For years, local trains have shaped the way Mumbai plans its day, enjoys music, makes friends, shops, sleeps and in many ways, even eats meals. For instance, dangling off a Virar fast seems worth the pain after a Pav Bhaji Franky at GVC at Andheri (W) station. Many of these iconic eateries even have interesting histories. Santosh Sawant, who now owns the always-crowded Batata Wada Samrat right outside Santacruz (W) station, first started out with a stall. “I used to stand in front of this gate,” he says, pointing to…well, a gate that all those who disembark at this station know well.
Over the years, the railway stations have remained pretty much the same, but the eateries have undergone many makeovers — iconic stalls have turned into eateries, famous juice centres have become air-conditioned multi-cuisine restaurants, and there are several other places that nightlife aficionados remember only to be open post 1.30am for that after-drinks snack. So, as the lifeline of Mumbai, the Western Railway, celebrates its 150th birthday this year, we take a local from Churchgate to Borivali to visit some of the famous eateries, and hear a few heart-warming success stories that these stations have stood witness to.
Started as a small juice stall by Jayesh Goragandhi over 30 years ago, this Gujarati-run restaurant is an unmissable landmark outside Borivali station, and stands testament to the success stories this city nurtures. Today, it has the capacity to seat over 200 people, has an AC section, and a menu that serves everything from Mexican, Oriental and Indian cuisine to soups, starters, and an extensive dessert section. “It is a Gujarati restaurant that serves the best south Indian food in all of Borivali,” we were told by a regular.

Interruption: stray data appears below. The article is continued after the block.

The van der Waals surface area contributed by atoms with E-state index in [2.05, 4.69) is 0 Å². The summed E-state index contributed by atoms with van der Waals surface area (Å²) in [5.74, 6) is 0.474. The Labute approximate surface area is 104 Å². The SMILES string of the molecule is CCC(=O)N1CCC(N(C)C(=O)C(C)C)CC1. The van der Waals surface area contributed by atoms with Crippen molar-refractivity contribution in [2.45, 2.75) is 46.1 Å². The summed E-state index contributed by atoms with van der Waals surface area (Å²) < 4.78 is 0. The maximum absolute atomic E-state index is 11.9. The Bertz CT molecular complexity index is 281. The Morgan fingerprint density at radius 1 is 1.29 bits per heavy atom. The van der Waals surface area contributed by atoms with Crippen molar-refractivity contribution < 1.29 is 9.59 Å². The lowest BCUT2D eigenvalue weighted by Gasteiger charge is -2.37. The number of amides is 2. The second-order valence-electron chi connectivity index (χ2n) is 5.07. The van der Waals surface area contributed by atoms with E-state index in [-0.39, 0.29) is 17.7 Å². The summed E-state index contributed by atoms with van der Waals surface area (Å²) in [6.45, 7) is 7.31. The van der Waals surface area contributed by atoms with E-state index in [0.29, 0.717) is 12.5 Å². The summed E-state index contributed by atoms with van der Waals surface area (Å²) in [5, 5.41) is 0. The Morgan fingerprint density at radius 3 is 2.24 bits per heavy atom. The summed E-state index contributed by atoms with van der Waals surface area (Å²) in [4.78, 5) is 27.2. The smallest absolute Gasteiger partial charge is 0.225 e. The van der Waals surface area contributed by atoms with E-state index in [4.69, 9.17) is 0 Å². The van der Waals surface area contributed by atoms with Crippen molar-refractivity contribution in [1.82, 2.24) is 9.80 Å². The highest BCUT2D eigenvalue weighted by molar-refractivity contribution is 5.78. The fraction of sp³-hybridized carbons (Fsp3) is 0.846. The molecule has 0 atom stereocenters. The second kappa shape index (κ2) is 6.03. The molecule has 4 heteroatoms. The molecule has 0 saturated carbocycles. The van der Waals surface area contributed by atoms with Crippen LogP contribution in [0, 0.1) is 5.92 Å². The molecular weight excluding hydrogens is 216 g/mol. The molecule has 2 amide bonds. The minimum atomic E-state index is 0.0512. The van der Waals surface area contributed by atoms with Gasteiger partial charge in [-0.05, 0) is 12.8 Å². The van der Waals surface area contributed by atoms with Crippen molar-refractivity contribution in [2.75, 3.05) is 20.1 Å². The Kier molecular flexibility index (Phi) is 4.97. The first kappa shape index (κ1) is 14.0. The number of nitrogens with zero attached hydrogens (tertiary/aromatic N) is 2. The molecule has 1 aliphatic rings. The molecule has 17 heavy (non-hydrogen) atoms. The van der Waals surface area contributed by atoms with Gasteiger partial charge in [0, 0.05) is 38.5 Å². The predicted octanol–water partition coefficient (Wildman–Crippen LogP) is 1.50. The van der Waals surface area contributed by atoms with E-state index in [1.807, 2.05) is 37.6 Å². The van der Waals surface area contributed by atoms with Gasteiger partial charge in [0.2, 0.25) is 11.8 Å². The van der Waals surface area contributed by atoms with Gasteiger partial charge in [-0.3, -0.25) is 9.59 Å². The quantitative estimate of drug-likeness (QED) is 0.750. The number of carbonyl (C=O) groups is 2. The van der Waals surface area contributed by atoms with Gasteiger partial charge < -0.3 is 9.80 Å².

* MM Mithaiwala
If you’ve ever stepped out of Malad (W) station, chances are you know where MM Mithaiwala is. There are three massive hoardings right outside; and in the rare instance that you’ve missed these, there are a few other billboards all over Mumbai too. The man who heads this 62-year-old conglomerate is Manmohan C Gupta and a clearly influential man in the area. Known for the dahi samosa and collection of sweets, his shop is almost always flooded with people. If you ever get a chance to meet him, like we did, you might even get a live recital of some of the Hindi poetry he has penned.
* Batata Wada Samrat
This 28-year-old eatery is owned by a national level swimmer, Santosh Sawant. After quitting his job of a swimming coach and lifeguard at a leading city hotel, Sawant decided he make his mother’s stellar cooking available to the rest of the city. “I wanted to provide good quality food. So, our ingredients are top class, even the coriander that we buy isn’t cheap; I get it from Nasik. Our vada pav might cost slightly more (`18) than others, but it is as good as two of theirs,” says Sawant.
* Bhurji Pao stalls
Pick from any of the stalls placed right outside the station and be assured of a delicious doused-in-butter (on request) egg scramble. The most popular serving here is the omelette-pav (`30). Around for decades, the cooks at these stalls keep changing, but the food, they say, remains consistent. Of course, since it’s cooked out on the street, it might not suit queasy stomachs. For the famous night shift here, we were told that these stalls shut at 1.30 am, and then start again at 3 am to continue till 6 pm.
* Gayatri Vegetarian Corner
These days, outside Andheri (W) station are about eight different eateries. From an omelette-pav guy and fruit plate stall and Aakash Lassi and Snacks Corner to the big daddy of fast food, McDonald’s — this stretch has options for everyone. The one that stands out, however, is the Gayatri Vegetarian Corner or GVC. Started in 2009 by a former call centre employee, Pranav Rajendra Rachh, it now has four stalls all over Mumbai. The Khichya Masala Papad, Cheese Khichiya Papad, and Pav Bhaji Franky are the items it is famously visited for.
* Jain Sweet and Bhelpuri House
Step out of Kandivali (W) station and you’ll find yourself surrounded by eateries. To your left is Sarovar Pure Veg and to your right, stands the Jain Sweet and Bhelpuri House. Once you get past the impatient servers and generally unhelpful staff at Jain, you will find one of the freshest vada pavs in town waiting for you. In addition to the Mumbai snack, the chhole bhature (made in pure ghee) and pani puri (made using Bisleri water) are the big draws here.